There are times when we want to make sure that we are dressed appropriately for what we are doing. Some have to wear uniforms to work or school each day and will be disciplined if their clothing does not meet the standard. Most people develop a sense of what to wear for everything from athletic events to weddings and funerals. How we dress says something about our attitude toward what is going on and toward others, especially our host, our employer, or those we are gathering to honor or support.
If that is true for us today, it was all the more so for guests at a wedding in the first century, especially the wedding of the son of a king. It was the custom in those days for the host to supply each guest with a wedding garment, clothing suitable for the occasion. Consequently, no one in attendance could have a good excuse for not being dressed in a way that honored the host, the bride and groom, and marriage itself as a sign of God’s blessings from generation to generation. It is understandable, then, that the king in the parable threw out the guest who was not wearing a wedding garment. For by neglecting to put on the garment he had been given, he was refusing to show respect for the celebration, much less to take part in it in a worthy manner.
Though we often overlook them, there are many times in the Bible when putting on particular kinds of clothing manifests our relationship with the Lord. Adam and Eve stripped themselves naked of the divine glory by turning away from God. As we chant in preparation for Theophany, Christ appeared in the waters of the Jordan in order to clothe the naked Adam with “the first robe,” to restore fallen humanity and the entire creation as participants in His divine glory. Remember what St. Paul said of baptism, “As many of you as have been baptized into Christ have put on Christ.” (Gal. 3:27) In the Orthodox baptismal service, the priest puts a white garment on the newly baptized person immediately after he or she comes out of the water with the words “the servant of God is clothed with righteousness…” Then the chanter sings “Grant to me the robe of light, O Most Merciful Christ our God, Who clothes Yourself with light as with a garment.”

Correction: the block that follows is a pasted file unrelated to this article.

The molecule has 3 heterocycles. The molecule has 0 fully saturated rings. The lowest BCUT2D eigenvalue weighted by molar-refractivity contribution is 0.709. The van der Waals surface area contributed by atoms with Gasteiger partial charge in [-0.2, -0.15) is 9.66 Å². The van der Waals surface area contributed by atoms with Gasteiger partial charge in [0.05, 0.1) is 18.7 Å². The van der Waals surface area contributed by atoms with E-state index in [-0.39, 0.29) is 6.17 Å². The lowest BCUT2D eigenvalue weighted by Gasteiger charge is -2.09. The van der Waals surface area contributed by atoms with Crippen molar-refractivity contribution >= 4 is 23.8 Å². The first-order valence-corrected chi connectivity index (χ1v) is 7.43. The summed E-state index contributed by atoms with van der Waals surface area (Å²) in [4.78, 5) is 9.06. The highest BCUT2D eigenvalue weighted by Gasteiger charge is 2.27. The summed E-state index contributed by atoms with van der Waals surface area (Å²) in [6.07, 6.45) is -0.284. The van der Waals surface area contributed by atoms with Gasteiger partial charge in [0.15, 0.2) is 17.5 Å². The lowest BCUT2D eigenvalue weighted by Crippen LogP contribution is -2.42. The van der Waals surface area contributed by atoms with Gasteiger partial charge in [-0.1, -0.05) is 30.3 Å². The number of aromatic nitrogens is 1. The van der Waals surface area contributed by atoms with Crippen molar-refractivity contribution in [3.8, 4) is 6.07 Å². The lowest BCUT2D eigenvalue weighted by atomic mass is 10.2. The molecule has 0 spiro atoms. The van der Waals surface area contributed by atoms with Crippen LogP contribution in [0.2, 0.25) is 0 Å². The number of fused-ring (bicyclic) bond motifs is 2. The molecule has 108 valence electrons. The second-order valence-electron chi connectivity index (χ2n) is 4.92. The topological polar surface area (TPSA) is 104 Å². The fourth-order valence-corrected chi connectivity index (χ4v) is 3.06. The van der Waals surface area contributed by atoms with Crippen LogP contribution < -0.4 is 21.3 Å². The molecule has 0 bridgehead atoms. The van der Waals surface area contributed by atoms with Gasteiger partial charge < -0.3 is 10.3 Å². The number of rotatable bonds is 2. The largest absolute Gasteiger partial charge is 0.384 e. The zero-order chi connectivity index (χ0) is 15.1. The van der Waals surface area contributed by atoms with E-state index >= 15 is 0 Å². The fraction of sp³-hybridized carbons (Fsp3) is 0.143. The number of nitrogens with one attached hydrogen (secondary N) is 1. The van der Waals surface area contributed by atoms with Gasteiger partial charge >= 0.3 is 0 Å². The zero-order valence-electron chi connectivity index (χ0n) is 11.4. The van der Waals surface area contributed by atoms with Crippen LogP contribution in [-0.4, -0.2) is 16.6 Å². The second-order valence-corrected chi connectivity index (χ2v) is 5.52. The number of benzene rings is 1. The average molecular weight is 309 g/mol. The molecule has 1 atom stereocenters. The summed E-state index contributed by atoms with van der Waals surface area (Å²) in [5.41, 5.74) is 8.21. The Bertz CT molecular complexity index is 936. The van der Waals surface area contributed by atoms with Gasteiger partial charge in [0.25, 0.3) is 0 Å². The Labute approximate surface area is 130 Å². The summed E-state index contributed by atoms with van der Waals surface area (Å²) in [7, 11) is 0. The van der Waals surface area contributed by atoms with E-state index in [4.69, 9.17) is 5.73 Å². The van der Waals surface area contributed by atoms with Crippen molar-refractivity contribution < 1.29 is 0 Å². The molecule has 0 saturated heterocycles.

The connection to today’s parable is clear. The wedding garment is our baptismal garment, our putting on Christ, our participation in the healing and blessing of humanity that He has brought to the world. The Savior so often used a wedding feast as a sign of the Kingdom of God. The Book of Revelation presents the marriage banquet of the Lamb as the fulfillment of all things. Christ is the Groom and the Church is His Bride. In every Divine Liturgy, we enter mystically into that heavenly celebration, that eternal wedding banquet that is the salvation of the world.
The question for each of us, then, is whether we are living in a way that is appropriate to our exalted identity as participants in this great banquet. Do we act, think, speak, and believe in ways that fit with the beautiful garments Christ has given us? Of course, He Himself is our garment for we have put Him on in baptism. Through the God-Man, we become true participants in the divine nature, nourished by His own Body and Blood. We are not only guests at the wedding, but the ones being united to the Lord in a deep, binding covenant that changes our very identity. As always, God’s salvation is personal and organic, fulfilling His gracious intentions ever since He made us male and female in His image and likeness.